As a tour guide, I often talk about how awesome and accessible Oberlin’s faculty is. Not only can you meet them and seek help during their regular office hours, but they often coordinate fun activities for students. Every spring, I look forward to the History department’s annual Bowling Night.
On History Department Bowling Night, History majors, faculty, families, and any other students interested in History can come to the College’s bowling alley and bowl for free! But why is this fun? Because most of us can’t bowl to save our lives.
When I went to bowling night my freshman year, there weren’t many students there and while it was fun, I knew that it could be better. This past year, I convinced several of my fellow history nerds to attend and we all had a blast. Four of the five students from my seminar showed up, and we all bowled with our seminar professor, Diana Shull, a visiting instructor for the school year and one of my favorite professors. I joked with Professor Shull that we should all get A’s in our seminar should one of us manage to beat her. She smiled politely and shrugged off the statement.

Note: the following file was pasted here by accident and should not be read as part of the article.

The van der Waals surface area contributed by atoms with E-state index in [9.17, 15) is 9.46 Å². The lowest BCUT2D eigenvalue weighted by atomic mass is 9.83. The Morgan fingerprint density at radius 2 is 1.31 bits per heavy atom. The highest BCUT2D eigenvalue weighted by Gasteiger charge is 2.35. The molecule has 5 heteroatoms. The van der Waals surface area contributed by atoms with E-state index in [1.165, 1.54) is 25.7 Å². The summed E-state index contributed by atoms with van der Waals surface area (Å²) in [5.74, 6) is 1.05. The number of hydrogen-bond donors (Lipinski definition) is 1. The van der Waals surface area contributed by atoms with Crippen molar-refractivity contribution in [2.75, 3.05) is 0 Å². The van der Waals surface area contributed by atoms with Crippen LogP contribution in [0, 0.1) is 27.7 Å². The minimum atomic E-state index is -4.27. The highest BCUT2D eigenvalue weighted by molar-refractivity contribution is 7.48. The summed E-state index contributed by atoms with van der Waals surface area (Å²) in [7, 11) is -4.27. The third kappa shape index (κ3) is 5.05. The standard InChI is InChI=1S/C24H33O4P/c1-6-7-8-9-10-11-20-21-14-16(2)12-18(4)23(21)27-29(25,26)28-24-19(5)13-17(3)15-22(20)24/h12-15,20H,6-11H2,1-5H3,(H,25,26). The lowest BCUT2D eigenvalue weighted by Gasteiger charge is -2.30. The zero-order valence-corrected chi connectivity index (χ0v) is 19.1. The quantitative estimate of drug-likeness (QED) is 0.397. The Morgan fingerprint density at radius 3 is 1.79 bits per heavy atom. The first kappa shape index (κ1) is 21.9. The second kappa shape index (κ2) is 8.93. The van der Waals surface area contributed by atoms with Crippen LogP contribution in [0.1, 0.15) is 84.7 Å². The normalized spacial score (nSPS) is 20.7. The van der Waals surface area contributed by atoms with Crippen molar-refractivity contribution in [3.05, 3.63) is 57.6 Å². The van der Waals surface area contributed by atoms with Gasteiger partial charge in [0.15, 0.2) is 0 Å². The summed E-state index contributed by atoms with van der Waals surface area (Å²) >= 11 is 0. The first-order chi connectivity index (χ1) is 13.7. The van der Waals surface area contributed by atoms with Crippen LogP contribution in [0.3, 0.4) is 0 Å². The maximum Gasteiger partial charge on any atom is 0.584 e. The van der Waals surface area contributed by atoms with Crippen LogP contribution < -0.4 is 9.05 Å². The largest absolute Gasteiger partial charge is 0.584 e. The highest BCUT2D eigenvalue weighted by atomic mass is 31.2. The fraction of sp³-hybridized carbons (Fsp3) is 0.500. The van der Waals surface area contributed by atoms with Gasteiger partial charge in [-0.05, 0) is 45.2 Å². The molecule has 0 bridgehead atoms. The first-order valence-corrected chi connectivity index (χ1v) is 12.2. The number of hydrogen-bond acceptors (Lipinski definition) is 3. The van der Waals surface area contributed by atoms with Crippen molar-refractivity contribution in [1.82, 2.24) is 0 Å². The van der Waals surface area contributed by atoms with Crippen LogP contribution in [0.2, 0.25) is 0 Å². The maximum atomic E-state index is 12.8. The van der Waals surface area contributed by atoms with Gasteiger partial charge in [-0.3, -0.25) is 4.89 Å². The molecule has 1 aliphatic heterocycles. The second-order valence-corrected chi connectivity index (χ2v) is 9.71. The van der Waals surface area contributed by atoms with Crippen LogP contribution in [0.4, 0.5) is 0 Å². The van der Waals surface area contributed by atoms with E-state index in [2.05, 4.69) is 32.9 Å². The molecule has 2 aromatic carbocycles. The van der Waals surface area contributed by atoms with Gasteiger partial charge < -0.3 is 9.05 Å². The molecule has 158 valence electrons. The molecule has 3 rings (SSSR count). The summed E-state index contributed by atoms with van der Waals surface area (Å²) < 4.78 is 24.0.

Now, most students and faculty in the history department — myself included — have abysmal bowling skills. I thought Professor Shull wouldn’t be able to beat us.
She crushed us. None of us managed to score above 70 (I told you we were bad), yet Professor Shull broke 170 on both games that we played with her. It took my score combined with those of two of my fellow seminar peers to beat her score. Needless to say, Professor Shull put us to shame.
History Department Bowling Night is one of my favorite bonding activities at Oberlin. I’ve met faculty that I haven’t had the opportunity to take classes with, joked around with professors who bowl better than I do, been teased by my wonderful academic adviser (Professor Emer O’Dywer), and had a blast with my fellow history nerds. History Department Bowling Night has helped me to fall in love with Oberlin’s History department, its faculty, and, most importantly, the study of history itself. Who knew that being a history nerd could be so much fun?